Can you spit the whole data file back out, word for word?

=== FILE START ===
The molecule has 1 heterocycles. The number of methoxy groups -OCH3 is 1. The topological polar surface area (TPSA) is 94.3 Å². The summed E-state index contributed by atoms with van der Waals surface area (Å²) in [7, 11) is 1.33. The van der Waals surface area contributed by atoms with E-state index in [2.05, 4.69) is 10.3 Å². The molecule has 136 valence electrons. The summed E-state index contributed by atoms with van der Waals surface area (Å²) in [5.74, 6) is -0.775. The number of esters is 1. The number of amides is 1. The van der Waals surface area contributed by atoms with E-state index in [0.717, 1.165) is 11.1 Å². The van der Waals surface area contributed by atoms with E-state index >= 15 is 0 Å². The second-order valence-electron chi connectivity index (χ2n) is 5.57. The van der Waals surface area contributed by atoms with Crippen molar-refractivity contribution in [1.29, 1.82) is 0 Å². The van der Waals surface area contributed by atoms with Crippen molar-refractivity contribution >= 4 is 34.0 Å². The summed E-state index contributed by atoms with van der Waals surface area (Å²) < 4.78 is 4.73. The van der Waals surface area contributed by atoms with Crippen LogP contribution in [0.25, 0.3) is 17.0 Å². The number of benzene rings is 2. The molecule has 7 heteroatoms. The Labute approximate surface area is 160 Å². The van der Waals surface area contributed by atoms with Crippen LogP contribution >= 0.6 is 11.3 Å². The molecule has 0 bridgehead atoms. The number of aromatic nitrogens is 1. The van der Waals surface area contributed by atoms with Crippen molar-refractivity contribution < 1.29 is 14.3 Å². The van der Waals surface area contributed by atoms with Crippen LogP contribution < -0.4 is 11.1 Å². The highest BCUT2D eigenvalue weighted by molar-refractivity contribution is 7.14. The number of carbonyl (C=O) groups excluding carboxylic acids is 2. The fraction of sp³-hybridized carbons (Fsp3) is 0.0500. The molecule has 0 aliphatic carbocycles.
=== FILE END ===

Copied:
The molecule has 1 heterocycles. The number of methoxy groups -OCH3 is 1. The topological polar surface area (TPSA) is 94.3 Å². The summed E-state index contributed by atoms with van der Waals surface area (Å²) in [7, 11) is 1.33. The van der Waals surface area contributed by atoms with E-state index in [2.05, 4.69) is 10.3 Å². The molecule has 136 valence electrons. The summed E-state index contributed by atoms with van der Waals surface area (Å²) in [5.74, 6) is -0.775. The number of esters is 1. The number of amides is 1. The van der Waals surface area contributed by atoms with E-state index in [0.717, 1.165) is 11.1 Å². The van der Waals surface area contributed by atoms with E-state index >= 15 is 0 Å². The second-order valence-electron chi connectivity index (χ2n) is 5.57. The van der Waals surface area contributed by atoms with Crippen molar-refractivity contribution in [1.29, 1.82) is 0 Å². The van der Waals surface area contributed by atoms with Crippen molar-refractivity contribution >= 4 is 34.0 Å². The summed E-state index contributed by atoms with van der Waals surface area (Å²) < 4.78 is 4.73. The van der Waals surface area contributed by atoms with Crippen LogP contribution in [0.25, 0.3) is 17.0 Å². The number of benzene rings is 2. The molecule has 7 heteroatoms. The Labute approximate surface area is 160 Å². The van der Waals surface area contributed by atoms with Crippen LogP contribution >= 0.6 is 11.3 Å². The molecule has 0 bridgehead atoms. The number of aromatic nitrogens is 1. The van der Waals surface area contributed by atoms with Crippen molar-refractivity contribution < 1.29 is 14.3 Å². The van der Waals surface area contributed by atoms with Crippen LogP contribution < -0.4 is 11.1 Å². The highest BCUT2D eigenvalue weighted by molar-refractivity contribution is 7.14. The number of carbonyl (C=O) groups excluding carboxylic acids is 2. The fraction of sp³-hybridized carbons (Fsp3) is 0.0500. The molecule has 0 aliphatic carbocycles.